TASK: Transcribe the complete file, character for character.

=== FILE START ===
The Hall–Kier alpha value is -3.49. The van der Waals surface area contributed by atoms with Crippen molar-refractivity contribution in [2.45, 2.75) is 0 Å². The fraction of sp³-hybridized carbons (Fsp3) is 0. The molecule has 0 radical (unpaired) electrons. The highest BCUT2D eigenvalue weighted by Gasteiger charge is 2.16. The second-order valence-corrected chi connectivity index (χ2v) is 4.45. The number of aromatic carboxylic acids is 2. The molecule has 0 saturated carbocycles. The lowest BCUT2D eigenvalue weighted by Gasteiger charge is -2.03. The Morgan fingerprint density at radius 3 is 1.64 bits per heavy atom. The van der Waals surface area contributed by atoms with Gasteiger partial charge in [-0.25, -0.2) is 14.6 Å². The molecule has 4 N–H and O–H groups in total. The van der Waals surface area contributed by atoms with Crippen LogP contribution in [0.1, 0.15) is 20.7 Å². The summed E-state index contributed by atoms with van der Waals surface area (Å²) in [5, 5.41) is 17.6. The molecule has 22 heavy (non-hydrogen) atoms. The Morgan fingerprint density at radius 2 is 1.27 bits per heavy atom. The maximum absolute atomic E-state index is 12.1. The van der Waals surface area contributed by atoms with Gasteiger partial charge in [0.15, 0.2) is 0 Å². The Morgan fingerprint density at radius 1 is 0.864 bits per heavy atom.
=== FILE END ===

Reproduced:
The Hall–Kier alpha value is -3.49. The van der Waals surface area contributed by atoms with Crippen molar-refractivity contribution in [2.45, 2.75) is 0 Å². The fraction of sp³-hybridized carbons (Fsp3) is 0. The molecule has 0 radical (unpaired) electrons. The highest BCUT2D eigenvalue weighted by Gasteiger charge is 2.16. The second-order valence-corrected chi connectivity index (χ2v) is 4.45. The number of aromatic carboxylic acids is 2. The molecule has 0 saturated carbocycles. The lowest BCUT2D eigenvalue weighted by Gasteiger charge is -2.03. The Morgan fingerprint density at radius 3 is 1.64 bits per heavy atom. The van der Waals surface area contributed by atoms with Gasteiger partial charge in [-0.25, -0.2) is 14.6 Å². The molecule has 4 N–H and O–H groups in total. The van der Waals surface area contributed by atoms with Crippen LogP contribution in [0.1, 0.15) is 20.7 Å². The summed E-state index contributed by atoms with van der Waals surface area (Å²) in [5, 5.41) is 17.6. The molecule has 22 heavy (non-hydrogen) atoms. The Morgan fingerprint density at radius 2 is 1.27 bits per heavy atom. The maximum absolute atomic E-state index is 12.1. The van der Waals surface area contributed by atoms with Gasteiger partial charge in [0.15, 0.2) is 0 Å². The Morgan fingerprint density at radius 1 is 0.864 bits per heavy atom.